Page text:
Situation:  Through the use of telecommunications technologies, a large international energy corporation had physically consolidated two dozen data centers into a half a dozen.  The old, smaller data centers addressed the needs of particular client segments, and the new, larger data centers still to a large extent each provided specialized services to different client segments. 


Several key general services provided by the data centers needed to be standardized across all the new, larger data centers.  The supervisors of the new, larger data centers had previously been supervisors in the smaller ones, where they operated their own version of procedures for these key general services. In addition to addressing the different client segment needs, there were several other activity areas within the new data centers that the key general services needed to be coordinated with.

Solution: Four two-day analysis, design, and action planning sessions for the Production Change Control, Job Scheduling, and User Support functions involved in the data center consolidation.


#17 – Purchasing Process Improvement

Situation:   An electronics equipment manufacturer had rapidly expanded, developing a large number of vendor relationships. Vendor management, particularly with respect to prompt payment, had become an important concern. Certain types of payment approvals fell between the cracks or bounced back and forth between the purchasing and payables departments. A large number of purchases were made outside of normal purchasing procedures. Members of the purchasing and accounts payables departments were unfamiliar with the other departments procedures, and for the most part, had never met face to face.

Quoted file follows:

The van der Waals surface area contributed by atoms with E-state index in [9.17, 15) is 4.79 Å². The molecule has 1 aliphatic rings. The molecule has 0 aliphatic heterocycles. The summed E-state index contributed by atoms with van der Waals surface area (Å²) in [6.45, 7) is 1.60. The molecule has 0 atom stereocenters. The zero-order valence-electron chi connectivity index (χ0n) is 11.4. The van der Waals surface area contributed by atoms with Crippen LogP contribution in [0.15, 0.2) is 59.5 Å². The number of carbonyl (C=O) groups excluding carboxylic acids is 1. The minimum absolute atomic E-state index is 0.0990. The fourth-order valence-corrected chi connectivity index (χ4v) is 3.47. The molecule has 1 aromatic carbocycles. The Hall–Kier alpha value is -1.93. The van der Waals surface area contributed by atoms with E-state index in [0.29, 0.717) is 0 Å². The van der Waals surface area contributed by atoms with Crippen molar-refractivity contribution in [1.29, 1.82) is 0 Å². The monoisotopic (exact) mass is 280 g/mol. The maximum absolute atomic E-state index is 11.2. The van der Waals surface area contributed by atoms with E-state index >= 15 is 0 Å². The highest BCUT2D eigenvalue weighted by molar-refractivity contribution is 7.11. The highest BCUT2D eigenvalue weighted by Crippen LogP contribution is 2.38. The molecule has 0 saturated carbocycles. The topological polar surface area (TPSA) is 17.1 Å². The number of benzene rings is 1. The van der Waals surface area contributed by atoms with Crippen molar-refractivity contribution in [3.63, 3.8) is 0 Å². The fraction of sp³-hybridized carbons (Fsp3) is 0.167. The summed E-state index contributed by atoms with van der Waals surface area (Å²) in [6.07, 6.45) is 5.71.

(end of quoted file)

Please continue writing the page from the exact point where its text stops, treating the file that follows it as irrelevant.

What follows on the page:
Solution: A one day process mapping and evaluation session, to cross-educate, identify major improvement opportunities, and to develop consensus and prioritize those opportunities.

#18 – Citizens’ Task Force on City Finances

Situation: A medium-sized city was facing a serious revenue shortfall, due to state budget allocations and recession-based sales tax decreases.  Previous measures to increase revenues were recently defeated in a heated political battle with local citizens’ groups.


The city formed a Citizen’s Task Force to find acceptable revenue strategies and create the core of a consensus for approving them. The Task Force included many of the most politically active unelected local leaders, including those who defeated the past attempts to increase revenues.


51 people were selected, and assigned to 3 sub-committees, each with a major area of responsibility. The Task Force was charged to produce twice the amount of combined increase revenues or decreased costs as were defeated earlier, and given a 12 week time table to produce a detailed recommendation for the city council.

Solution: ActionMap provided support functions for the 12 week Task Force activity, including a) design of the 12 week meeting plan, along with agendas and procedures for communication and decision support and b) training and support for the Task Force member to use ActionMap methods to map and evaluate the different functional areas of City operations. The work was completed on schedule  and three months later the City Council accepted the Task Force recommendations.

#19 – Worldwide Order Fulfillment Systems Architecture

Situation:  An international high tech manufacturer had vendors, factories, and distribution centers in all major world markets. A large new product line was being introduced.  Competitive pressure required a significant reduction in order fulfillment cycle time. Seven computer systems, none of which provided complete order fulfillment functionality, were used in five geographic regions.  These systems were maintained and operated by people from six different nationalities.